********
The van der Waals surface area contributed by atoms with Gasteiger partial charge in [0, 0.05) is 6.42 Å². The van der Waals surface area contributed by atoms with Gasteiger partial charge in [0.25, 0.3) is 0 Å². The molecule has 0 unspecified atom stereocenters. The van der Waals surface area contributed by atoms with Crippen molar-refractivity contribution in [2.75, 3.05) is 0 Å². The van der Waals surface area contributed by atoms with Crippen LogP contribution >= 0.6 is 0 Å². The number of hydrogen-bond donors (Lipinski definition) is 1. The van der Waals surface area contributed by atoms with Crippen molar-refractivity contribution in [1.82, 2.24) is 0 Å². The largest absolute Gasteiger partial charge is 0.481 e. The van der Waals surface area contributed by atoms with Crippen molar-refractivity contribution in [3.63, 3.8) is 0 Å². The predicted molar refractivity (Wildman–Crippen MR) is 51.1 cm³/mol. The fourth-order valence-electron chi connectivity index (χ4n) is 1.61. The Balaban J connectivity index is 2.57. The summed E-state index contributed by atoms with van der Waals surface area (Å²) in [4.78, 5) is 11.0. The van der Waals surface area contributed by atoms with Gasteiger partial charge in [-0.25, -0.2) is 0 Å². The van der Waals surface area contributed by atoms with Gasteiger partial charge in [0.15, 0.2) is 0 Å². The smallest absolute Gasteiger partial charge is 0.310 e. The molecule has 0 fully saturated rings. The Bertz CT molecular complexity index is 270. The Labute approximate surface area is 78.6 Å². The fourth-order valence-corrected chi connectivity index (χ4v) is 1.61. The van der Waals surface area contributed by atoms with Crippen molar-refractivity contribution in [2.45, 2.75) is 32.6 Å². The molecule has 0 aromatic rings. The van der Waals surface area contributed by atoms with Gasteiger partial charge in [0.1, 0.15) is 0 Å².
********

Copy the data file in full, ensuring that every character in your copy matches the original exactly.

The van der Waals surface area contributed by atoms with Gasteiger partial charge in [0, 0.05) is 6.42 Å². The van der Waals surface area contributed by atoms with Gasteiger partial charge in [0.25, 0.3) is 0 Å². The molecule has 0 unspecified atom stereocenters. The van der Waals surface area contributed by atoms with Crippen molar-refractivity contribution in [2.75, 3.05) is 0 Å². The van der Waals surface area contributed by atoms with Crippen LogP contribution >= 0.6 is 0 Å². The number of hydrogen-bond donors (Lipinski definition) is 1. The van der Waals surface area contributed by atoms with Crippen molar-refractivity contribution in [1.82, 2.24) is 0 Å². The largest absolute Gasteiger partial charge is 0.481 e. The van der Waals surface area contributed by atoms with Crippen molar-refractivity contribution in [3.63, 3.8) is 0 Å². The predicted molar refractivity (Wildman–Crippen MR) is 51.1 cm³/mol. The fourth-order valence-electron chi connectivity index (χ4n) is 1.61. The Balaban J connectivity index is 2.57. The summed E-state index contributed by atoms with van der Waals surface area (Å²) in [4.78, 5) is 11.0. The van der Waals surface area contributed by atoms with Gasteiger partial charge in [-0.25, -0.2) is 0 Å². The van der Waals surface area contributed by atoms with Gasteiger partial charge in [0.15, 0.2) is 0 Å². The smallest absolute Gasteiger partial charge is 0.310 e. The molecule has 0 fully saturated rings. The Bertz CT molecular complexity index is 270. The Labute approximate surface area is 78.6 Å². The fourth-order valence-corrected chi connectivity index (χ4v) is 1.61. The van der Waals surface area contributed by atoms with Crippen molar-refractivity contribution in [2.45, 2.75) is 32.6 Å². The molecule has 0 aromatic rings. The van der Waals surface area contributed by atoms with Gasteiger partial charge in [0.1, 0.15) is 0 Å².